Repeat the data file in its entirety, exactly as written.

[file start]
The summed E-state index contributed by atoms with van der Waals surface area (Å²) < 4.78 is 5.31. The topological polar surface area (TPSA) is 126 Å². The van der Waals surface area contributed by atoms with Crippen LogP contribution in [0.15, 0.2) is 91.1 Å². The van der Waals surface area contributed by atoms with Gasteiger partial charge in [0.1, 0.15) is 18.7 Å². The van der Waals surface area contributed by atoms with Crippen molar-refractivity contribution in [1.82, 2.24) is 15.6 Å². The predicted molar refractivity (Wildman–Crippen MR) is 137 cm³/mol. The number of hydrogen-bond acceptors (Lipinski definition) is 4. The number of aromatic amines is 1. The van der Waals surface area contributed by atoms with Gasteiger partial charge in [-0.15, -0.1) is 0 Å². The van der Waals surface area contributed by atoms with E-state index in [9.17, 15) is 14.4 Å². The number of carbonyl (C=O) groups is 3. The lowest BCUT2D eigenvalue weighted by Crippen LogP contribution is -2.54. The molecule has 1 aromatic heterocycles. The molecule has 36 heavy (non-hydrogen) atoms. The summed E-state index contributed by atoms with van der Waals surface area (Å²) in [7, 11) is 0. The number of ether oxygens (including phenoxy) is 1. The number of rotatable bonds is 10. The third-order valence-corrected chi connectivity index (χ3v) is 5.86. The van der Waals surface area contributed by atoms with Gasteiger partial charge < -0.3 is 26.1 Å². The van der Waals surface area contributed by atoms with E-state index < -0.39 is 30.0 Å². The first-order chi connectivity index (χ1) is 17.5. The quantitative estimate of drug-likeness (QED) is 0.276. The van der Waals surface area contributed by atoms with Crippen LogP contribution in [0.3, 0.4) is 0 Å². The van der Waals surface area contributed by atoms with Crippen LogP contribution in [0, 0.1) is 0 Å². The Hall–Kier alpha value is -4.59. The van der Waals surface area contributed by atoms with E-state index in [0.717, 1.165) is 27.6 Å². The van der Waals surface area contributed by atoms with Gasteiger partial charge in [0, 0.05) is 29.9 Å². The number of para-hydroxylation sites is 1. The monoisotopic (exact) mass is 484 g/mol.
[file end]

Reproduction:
The summed E-state index contributed by atoms with van der Waals surface area (Å²) < 4.78 is 5.31. The topological polar surface area (TPSA) is 126 Å². The van der Waals surface area contributed by atoms with Crippen LogP contribution in [0.15, 0.2) is 91.1 Å². The van der Waals surface area contributed by atoms with Gasteiger partial charge in [0.1, 0.15) is 18.7 Å². The van der Waals surface area contributed by atoms with Crippen molar-refractivity contribution in [1.82, 2.24) is 15.6 Å². The predicted molar refractivity (Wildman–Crippen MR) is 137 cm³/mol. The number of hydrogen-bond acceptors (Lipinski definition) is 4. The number of aromatic amines is 1. The van der Waals surface area contributed by atoms with Gasteiger partial charge in [-0.15, -0.1) is 0 Å². The van der Waals surface area contributed by atoms with E-state index in [9.17, 15) is 14.4 Å². The number of carbonyl (C=O) groups is 3. The lowest BCUT2D eigenvalue weighted by Crippen LogP contribution is -2.54. The molecule has 1 aromatic heterocycles. The molecule has 36 heavy (non-hydrogen) atoms. The summed E-state index contributed by atoms with van der Waals surface area (Å²) in [7, 11) is 0. The number of ether oxygens (including phenoxy) is 1. The number of rotatable bonds is 10. The third-order valence-corrected chi connectivity index (χ3v) is 5.86. The van der Waals surface area contributed by atoms with Gasteiger partial charge < -0.3 is 26.1 Å². The van der Waals surface area contributed by atoms with E-state index < -0.39 is 30.0 Å². The first-order chi connectivity index (χ1) is 17.5. The quantitative estimate of drug-likeness (QED) is 0.276. The van der Waals surface area contributed by atoms with Crippen LogP contribution in [0.3, 0.4) is 0 Å². The van der Waals surface area contributed by atoms with Crippen LogP contribution in [0, 0.1) is 0 Å². The Hall–Kier alpha value is -4.59. The van der Waals surface area contributed by atoms with E-state index in [0.717, 1.165) is 27.6 Å². The van der Waals surface area contributed by atoms with Gasteiger partial charge in [0, 0.05) is 29.9 Å². The number of para-hydroxylation sites is 1. The monoisotopic (exact) mass is 484 g/mol.